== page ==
Dear Andrew Celments,
As I read your book, Things Not Seen, I became deeply touched. When this poor boy named Bobby became invisible one morning, I realized how strange it would feel to not see your own body and be treated as though you were a ghost. You have brought me to an understanding that everyone is God's creation. Everyone has feelings and deserves to be treated with respect. After I read your book, I made a promise to myself that I would never treat anyone with ignorance ever again. Even though people cannot be physically invisible, sometimes people are treated as though they don't exist.
I have experienced this feeling many times. Some people call it exclusion, ignorance, or just plain rudeness, but I think of it as disrespect. As a teenager, cliques have formed around me, and relationships have gone separate ways. Early in the year, I had chosen my friend group, which included nine girls.
Just as Bobby wandered through the library without being noticed, I walked down the school halls one day feeling invisible. Three of my friends were walking in front of me but didn't even bother to let me walk with them. I followed them around like a lost puppy, tried to get into the conversation, but was ignored. When I asked what they were talking about, they would reply, "Long story." They never told tell me about it and acted like they didn't care. I realized that secrets don't make friends and walked away. Experiences like these not only happen to me but to everyone walking through packed corridors in schools across the world.
Another example of feeling invisible occurred when we had our school dance. We all met up at the dance, but as soon as the music started to blare and the disco lights began to sparkle, everyone split up. When I went to find my friends, I realized that all of them were following the "ring leader" of our group around the room of whirling bodies. They acted like she was the best thing in the world and wanted to be with her every minute. I never could understand what made her so much more special than everyone else, but I knew that deep down, it didn't matter what others thought about me. I ended up dancing with one of my closer friends for the entire night.
One of the most challenging experiences for me was running cross country. You might think that running was the difficult part, but the other girls proved to be the challenge. I had signed up for the sport all alone and knew that none of my close friends would be involved. I spent the two months of the season trying to be friendly, make new friends, and be outgoing. Even though I am a kind person, none of the other girls ever glanced my way. When I would ask a question or think of something to say, they would never respond. At first I thought they couldn't hear me, but I soon realized that they heard me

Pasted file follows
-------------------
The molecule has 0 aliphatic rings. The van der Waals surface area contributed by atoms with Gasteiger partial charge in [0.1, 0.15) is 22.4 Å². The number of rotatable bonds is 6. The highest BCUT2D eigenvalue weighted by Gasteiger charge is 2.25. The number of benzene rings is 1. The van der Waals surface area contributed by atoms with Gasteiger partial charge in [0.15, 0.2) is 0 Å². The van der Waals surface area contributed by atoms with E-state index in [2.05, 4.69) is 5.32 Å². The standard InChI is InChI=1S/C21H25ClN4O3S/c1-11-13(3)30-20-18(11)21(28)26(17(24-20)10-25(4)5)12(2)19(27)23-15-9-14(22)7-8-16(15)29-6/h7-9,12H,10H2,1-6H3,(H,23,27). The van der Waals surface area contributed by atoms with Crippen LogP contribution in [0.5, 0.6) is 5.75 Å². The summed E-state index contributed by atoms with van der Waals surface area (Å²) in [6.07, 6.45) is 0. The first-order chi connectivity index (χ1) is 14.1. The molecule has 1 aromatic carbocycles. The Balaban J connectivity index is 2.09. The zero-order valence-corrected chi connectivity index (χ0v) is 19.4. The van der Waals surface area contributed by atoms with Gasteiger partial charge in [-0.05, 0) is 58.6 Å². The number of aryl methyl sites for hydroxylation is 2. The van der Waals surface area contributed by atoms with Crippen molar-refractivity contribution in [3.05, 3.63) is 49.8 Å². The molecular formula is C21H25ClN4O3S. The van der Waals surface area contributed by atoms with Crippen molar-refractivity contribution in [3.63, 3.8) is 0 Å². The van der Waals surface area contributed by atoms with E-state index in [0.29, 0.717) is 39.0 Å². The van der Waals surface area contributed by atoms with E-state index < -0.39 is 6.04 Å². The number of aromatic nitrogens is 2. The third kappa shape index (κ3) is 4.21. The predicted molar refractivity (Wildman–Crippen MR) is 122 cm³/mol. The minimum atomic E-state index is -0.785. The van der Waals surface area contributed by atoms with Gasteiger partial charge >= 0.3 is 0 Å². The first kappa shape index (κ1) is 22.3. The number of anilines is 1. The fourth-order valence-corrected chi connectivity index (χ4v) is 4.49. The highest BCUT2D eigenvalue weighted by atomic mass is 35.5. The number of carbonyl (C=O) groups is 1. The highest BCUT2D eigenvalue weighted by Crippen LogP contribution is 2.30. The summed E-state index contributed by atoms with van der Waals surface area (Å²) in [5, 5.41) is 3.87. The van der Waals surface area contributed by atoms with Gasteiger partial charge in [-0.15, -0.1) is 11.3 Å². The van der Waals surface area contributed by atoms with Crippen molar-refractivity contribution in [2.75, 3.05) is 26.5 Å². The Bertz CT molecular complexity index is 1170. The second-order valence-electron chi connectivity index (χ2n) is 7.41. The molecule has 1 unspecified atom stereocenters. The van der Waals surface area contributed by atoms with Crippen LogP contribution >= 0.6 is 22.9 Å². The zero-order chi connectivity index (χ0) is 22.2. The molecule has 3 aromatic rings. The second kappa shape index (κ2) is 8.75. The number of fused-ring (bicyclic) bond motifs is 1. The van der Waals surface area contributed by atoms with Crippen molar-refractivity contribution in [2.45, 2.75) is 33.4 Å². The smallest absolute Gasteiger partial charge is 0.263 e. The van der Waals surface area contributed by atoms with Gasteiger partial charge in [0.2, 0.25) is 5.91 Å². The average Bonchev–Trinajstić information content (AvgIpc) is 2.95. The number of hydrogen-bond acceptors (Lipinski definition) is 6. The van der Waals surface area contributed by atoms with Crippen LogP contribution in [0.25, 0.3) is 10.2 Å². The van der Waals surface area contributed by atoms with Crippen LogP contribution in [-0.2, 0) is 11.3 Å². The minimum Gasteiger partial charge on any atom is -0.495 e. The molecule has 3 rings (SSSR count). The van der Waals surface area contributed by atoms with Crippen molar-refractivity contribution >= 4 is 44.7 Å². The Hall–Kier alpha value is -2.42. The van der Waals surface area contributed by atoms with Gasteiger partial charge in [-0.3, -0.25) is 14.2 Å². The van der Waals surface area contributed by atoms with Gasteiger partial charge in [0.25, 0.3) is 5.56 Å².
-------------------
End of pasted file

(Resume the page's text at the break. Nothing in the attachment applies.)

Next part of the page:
and just didn't acknowledge a word I said. During our mileage runs for practice, I would run silently beside them and not be spoken to once. Also, on our bus rides to the meets, I would always sit on the seat by myself. Nobody ever wanted to sit next to me. I felt terrible, awkward, like a dork. I would spend the bus ride staring out the window daydreaming, making it look like I didn't care. Throughout the entire cross country season, I felt like an invisible ghost.
Although life is full of drama and days when I feel invisible, I always know that tomorrow is a new day. If I ever have a bad day, I know that my family is always there to encourage me just like Bobby had the support of his parents to solve his "invisible" problem. My mom is my true best friend and forever will be. Her arms are open wide and ready to embrace me when I need it the most. Even though I'm not physically invisible, sometimes I feel like I am. I just have to stay strong and know that I am a good person deep inside.